Acting like Saints

In Apologetics, Chrisitian, Christ, Christian, Christianity, Prayer, Satan, Saved, Sin, Trinity on September 18, 2010 at 1:43 pm

1st Peter 2:22-2:25

Peter introduces two new important concepts: submission and doing what is right. We also learn new descriptions of Jesus, a living stone, the cornerstone, a suffering Savior, the Shepherd, and Guardian of our souls.  This relationship of the activities of Jesus relates to each other, but how do they relate to us in our situations, in our circumstances, and our daily lives?

How do we react when we are treated harshly?

How do we respond when we accused falsely?

How do we respond when we receive harsh treatment from those we love even if we are doing the right thing?

What about abuse in the sense of being unfairly used and denied just credit for doing something at work? At home? At Church?

Focusing on verse 19 of chapter two reveals a gem of the faith.

(AMP)  For one is regarded favorably (is approved, acceptable, and thankworthy) if, as in the sight of God, he endures the pain of unjust suffering.

(ASV)  For this is acceptable, if for conscience toward God a man endureth griefs, suffering wrongfully.

(BBE)  For it is a sign of grace if a man, desiring to do right in the eyes of God, undergoes pain as punishment for something which he has not done.

(CEV)  God will bless you, even if others treat you unfairly for being loyal to him.

(DRB)  For this is thankworthy: if, for conscience towards God, a man endure sorrows, suffering wrongfully.

(EMTV)  For this is admirable, if because of conscience toward God someone endures pain, suffering unjustly.

(ESV)  For this is a gracious thing, when, mindful of God, one endures sorrows while suffering unjustly.

(KJVA)  For this is thankworthy, if a man for conscience toward God endure grief, suffering wrongfully.

(LITV)  For this is a grace, if because of conscience toward God anyone bears grief, suffering unjustly.

(MKJV)  For this is a grace, if for conscience toward God anyone endures grief, suffering wrongfully.

Peter is trying to illustrate the unmerited, undeserved, or unexpected favor that God has bestowed on those who have repented and believed in the personal God who is there and His son Jesus the Christ.  Peter goes to use the illustration of a slave who is not just ignored by his master but who is suffering under an unreasonable master. Residents in the USA and other parts of the free world have a hard time with this example because it doesn’t resonate to a free society. We are about abolishing slavery in corporeal sense and putting ourselves in a type of servitude to our careers, society, friends, peer groups etc.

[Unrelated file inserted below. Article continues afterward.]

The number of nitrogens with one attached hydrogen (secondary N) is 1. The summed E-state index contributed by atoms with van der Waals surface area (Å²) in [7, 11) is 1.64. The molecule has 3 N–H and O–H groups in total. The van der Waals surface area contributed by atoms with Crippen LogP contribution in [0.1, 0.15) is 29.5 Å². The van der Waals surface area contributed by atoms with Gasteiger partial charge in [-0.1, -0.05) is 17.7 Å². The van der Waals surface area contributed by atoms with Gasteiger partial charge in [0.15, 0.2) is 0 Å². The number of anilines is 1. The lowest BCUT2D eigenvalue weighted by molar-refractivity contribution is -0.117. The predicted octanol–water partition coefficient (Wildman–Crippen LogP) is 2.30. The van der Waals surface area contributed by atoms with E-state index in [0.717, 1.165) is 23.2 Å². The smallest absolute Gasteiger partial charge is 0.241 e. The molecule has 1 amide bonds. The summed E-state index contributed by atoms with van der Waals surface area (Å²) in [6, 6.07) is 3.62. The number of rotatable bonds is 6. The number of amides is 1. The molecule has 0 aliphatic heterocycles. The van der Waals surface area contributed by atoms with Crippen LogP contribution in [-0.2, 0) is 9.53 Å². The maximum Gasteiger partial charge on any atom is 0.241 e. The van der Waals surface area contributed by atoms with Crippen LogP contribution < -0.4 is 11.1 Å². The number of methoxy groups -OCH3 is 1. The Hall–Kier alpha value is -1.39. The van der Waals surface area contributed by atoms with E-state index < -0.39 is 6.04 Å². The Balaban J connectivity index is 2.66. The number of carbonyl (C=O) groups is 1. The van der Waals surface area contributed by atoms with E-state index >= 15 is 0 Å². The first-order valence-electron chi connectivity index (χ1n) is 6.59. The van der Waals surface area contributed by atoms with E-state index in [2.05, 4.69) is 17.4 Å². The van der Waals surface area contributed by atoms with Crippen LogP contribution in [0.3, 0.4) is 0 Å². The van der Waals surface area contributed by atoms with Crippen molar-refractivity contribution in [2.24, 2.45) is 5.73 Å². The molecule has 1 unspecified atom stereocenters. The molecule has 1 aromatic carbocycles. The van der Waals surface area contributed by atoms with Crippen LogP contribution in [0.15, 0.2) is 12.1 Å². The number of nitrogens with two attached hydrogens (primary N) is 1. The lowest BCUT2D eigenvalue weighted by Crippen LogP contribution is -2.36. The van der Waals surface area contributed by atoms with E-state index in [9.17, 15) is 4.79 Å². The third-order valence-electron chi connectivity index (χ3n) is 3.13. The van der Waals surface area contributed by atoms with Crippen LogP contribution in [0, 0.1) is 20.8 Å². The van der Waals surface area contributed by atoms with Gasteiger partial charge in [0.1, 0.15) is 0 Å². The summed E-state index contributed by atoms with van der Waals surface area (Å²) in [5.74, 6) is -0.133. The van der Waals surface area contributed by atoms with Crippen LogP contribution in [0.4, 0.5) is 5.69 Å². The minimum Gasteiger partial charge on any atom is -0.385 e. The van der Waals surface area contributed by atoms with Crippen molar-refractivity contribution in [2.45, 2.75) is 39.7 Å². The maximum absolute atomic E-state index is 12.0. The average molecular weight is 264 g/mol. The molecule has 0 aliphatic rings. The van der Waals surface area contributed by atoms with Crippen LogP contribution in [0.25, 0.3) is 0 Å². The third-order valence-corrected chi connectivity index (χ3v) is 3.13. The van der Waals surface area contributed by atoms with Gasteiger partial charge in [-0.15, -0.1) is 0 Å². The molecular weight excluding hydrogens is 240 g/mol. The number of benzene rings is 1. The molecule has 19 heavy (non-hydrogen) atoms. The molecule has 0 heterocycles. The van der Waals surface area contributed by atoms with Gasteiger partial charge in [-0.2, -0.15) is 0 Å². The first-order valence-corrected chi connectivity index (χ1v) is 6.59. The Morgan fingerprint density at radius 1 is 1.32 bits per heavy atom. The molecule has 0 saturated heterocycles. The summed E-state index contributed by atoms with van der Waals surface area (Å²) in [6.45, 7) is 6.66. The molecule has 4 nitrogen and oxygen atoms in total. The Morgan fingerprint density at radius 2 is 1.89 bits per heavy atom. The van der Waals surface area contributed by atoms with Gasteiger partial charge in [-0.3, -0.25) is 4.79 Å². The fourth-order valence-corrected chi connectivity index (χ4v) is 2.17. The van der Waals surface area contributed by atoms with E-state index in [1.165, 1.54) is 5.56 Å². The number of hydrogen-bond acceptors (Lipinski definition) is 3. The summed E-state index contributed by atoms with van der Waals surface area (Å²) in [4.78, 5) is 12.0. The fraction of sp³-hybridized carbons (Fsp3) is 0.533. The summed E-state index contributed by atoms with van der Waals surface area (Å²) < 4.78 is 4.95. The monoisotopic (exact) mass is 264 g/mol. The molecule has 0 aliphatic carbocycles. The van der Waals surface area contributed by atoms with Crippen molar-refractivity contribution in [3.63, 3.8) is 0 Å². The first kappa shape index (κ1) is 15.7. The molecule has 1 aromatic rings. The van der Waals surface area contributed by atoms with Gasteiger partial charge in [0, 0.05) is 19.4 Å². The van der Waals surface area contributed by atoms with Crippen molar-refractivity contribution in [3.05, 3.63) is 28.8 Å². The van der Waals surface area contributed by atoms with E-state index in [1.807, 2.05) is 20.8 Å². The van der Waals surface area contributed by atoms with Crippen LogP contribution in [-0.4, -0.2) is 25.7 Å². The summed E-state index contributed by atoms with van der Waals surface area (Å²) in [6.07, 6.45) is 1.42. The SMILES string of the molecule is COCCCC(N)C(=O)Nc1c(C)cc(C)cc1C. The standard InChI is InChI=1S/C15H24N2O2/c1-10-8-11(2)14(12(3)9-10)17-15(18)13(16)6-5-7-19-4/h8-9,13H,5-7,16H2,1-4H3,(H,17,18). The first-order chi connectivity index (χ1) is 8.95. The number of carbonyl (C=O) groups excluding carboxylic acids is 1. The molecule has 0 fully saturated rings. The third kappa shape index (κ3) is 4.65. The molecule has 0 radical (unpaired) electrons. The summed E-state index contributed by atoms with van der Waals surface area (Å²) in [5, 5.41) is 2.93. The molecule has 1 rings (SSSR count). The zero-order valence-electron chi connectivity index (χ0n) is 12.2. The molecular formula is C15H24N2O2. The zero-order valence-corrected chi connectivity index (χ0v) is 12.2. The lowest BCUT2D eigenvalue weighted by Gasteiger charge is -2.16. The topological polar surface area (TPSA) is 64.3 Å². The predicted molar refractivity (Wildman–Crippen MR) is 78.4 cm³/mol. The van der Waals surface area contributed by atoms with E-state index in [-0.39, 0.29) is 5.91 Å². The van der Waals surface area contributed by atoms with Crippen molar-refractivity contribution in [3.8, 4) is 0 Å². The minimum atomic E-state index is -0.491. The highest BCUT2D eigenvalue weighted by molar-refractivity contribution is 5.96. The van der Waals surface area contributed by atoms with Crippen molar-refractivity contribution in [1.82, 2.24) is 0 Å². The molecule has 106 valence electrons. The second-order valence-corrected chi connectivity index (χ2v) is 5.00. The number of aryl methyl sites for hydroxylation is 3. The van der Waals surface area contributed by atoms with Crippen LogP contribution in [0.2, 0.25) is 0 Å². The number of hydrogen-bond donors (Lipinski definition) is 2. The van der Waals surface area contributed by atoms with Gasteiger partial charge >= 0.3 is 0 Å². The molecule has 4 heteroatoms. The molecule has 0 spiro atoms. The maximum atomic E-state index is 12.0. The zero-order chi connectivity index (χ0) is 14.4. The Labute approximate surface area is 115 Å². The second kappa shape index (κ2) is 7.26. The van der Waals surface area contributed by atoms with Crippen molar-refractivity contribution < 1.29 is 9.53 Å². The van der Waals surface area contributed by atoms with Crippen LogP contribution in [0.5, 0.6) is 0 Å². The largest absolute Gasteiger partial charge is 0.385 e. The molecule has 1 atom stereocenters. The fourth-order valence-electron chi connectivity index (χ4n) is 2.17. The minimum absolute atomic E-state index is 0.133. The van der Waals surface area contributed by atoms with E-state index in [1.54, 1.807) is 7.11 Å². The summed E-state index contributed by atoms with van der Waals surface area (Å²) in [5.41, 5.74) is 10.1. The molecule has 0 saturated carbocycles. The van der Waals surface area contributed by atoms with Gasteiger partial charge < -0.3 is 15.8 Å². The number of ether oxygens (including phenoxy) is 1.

Why should the slave respond this way?

His submission gives him a clear conscience toward God, and it finds favor with God. What the slave has received, the slave can give. What the slave gives, the slave receives.

Seeing what God has done for us through Jesus the Christ we should be in a better position and better prepared to respond in a Christ like manner to those difficult tyrants that malign and mistreat us. The biggest battle in my walk is this very area. My basic rebellious nature coupled with a sharp wit and before I slow the thought down I have caused injury to those around me. Fortunately I have better information to help me make better decisions so I won’t be ruled by my emotions.

If we are chosen by the personal God who is there, forgiven by the blood that Jesus the Christ shed, if we have repented and believed in Jesus the Christ, we have the application of the Holy Spirit in our lives. We have access to the Holy Spirit through prayer and we have a gospel that renews our minds we have the tools to cope with the very real Grace/Peace thieves in our lives.  We can act like saints-that is who we are.


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